Cops won’t work in Child Unit
By JULIEN NEAVES Tuesday, April 8 2014
POLICE Social and Welfare Association (PSWA) president Acting Inspector Anand Ramesar said its members have been advised not to apply to the Child Protection Unit, announced by Prime Minister Kamla Persad-Bissessar in February to deal with underage sex offences following a report of 2,500 teenage pregnancies annually, until salary negotiations have been sorted out.
He also reported that some members are “asking to see the back” of Acting Commissioner of Police Stephen Williams due to delays in treating with a document to improve the promotion system.
Ramesar raised the issues yesterday during a media conference at the PSWA offices at the Besson Street Police Station, Port-of-Spain.
Association Secretary Michael Seales noted, since December 31, 2013 a salary proposal was submitted to the Chief Personnel Officer (CPO) and since that time they have had no response. He noted for the previous negotiation Prime Minister Kamla Persad-Bissessar had to instruct the then Finance Minister Winston Dookeran to commence negotiations, and the Association is calling on her to do the same now with Finance Minister Larry Howai to “begin negotiations immediately”.
Ramesar said the issue of negotiation is impacting a lot of important developments including an effort to bring about a police team to support the Children’s Unit.
He reported that the membership “has taken a position that they are not going to make themselves available for it” and the PSWA have advised members “to refrain from applying for these positions until that issue has been settled”.
Ramesar explained that in other areas police officers are performing duties for which they are not compensated, but the current salary proposal will deal with these issues.
“So that if you want the police support in relation to moving with your Children’s Authority Unit you need to deal with the salary negotiation because you cannot go now and recruit police officers and ask them to perform in different skills and demonstrate different knowledge bases for which they are not being compensated,” he said.
Questioned whether the officers would be abdicating their responsibility Ramesar said it was an issue of employer responsibility.
Ramesar said the other issue is that of promotions and reported that several documents on promotions were sent over the past year-and-a-half to implement new criteria.
He noted the Association met with Williams and National Security Minister Gary Griffith a month ago, and Williams had asked for time to identify the amendments to the legislation.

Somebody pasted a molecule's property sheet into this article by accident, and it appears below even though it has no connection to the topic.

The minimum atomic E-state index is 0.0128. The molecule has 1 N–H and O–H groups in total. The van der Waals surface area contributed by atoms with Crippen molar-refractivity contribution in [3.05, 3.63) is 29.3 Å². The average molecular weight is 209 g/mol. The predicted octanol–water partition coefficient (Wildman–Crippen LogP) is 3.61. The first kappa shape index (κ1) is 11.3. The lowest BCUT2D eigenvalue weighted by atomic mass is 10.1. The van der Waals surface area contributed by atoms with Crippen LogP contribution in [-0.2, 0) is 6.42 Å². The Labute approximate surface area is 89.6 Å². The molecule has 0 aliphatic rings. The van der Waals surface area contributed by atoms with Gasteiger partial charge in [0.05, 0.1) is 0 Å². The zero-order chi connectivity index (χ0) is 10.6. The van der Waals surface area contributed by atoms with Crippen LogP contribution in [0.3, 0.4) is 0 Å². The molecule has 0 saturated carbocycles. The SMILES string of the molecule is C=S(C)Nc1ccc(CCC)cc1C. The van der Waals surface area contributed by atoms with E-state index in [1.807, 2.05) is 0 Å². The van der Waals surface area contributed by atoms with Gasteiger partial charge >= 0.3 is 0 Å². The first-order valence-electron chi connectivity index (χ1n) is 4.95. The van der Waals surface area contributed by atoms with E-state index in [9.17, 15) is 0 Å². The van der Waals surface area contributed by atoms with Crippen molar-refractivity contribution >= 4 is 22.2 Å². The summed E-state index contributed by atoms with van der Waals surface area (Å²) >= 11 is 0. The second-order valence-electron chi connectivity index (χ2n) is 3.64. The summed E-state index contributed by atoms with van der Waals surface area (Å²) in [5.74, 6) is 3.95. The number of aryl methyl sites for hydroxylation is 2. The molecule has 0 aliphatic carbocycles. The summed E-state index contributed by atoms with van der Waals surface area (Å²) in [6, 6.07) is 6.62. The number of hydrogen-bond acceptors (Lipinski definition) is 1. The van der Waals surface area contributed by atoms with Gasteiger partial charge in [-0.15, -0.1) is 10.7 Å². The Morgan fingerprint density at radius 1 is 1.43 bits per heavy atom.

Ramesar noted, however, that three weeks have passed and the Association and membership feel like they have been “mamaguyed”. Seales said the officers also feel a level of betrayal noting that the membership made a decision in March to set aside their concerns and selflessly work during the Carnival period and expected some “reciprocity”.
“A lot of neglect, a lot of pain,” he added.
Ramesar said if the Commissioner lacked the energy or necessary confidence then he should let someone else lead the service.
He also reported that a lot of officers were demoralised and have been taking vacation leave.
“If the Commissioner of Police and his executive are not mindful of what is happening we are at the head of what could be a very explosive situation that is bad for the Police Service, that is bad for performance, but we hope that good sense will prevail, we hope that the Commissioner of Police would be true to his word,” he said.
“Notwithstanding that he is very late, (we expect) that he would forward the document to the Minister of National Security who has given a commitment to deal with it expeditiously,” he said. Other concerns included: the extra duty rate still at the 2007 rate because the Commissioner had not forwarded the documentation approved by Cabinet to the National Security Permanent Secretary; several members of the Port-of-Spain CID have been asking for monies owed since 2009; incentive allowance for Carnival and payment for Special Reserve Officers still unpaid.
Seales noted despite the Commissioner’s boasts about the performance of the police the Association still believes they are underperforming due to low morale. Ramesar said if their issues are attended to the population will get a “better working police service”.
When Newsday contacted Williams yesterday by telephone he was in a meeting. Subsequent calls were not answered.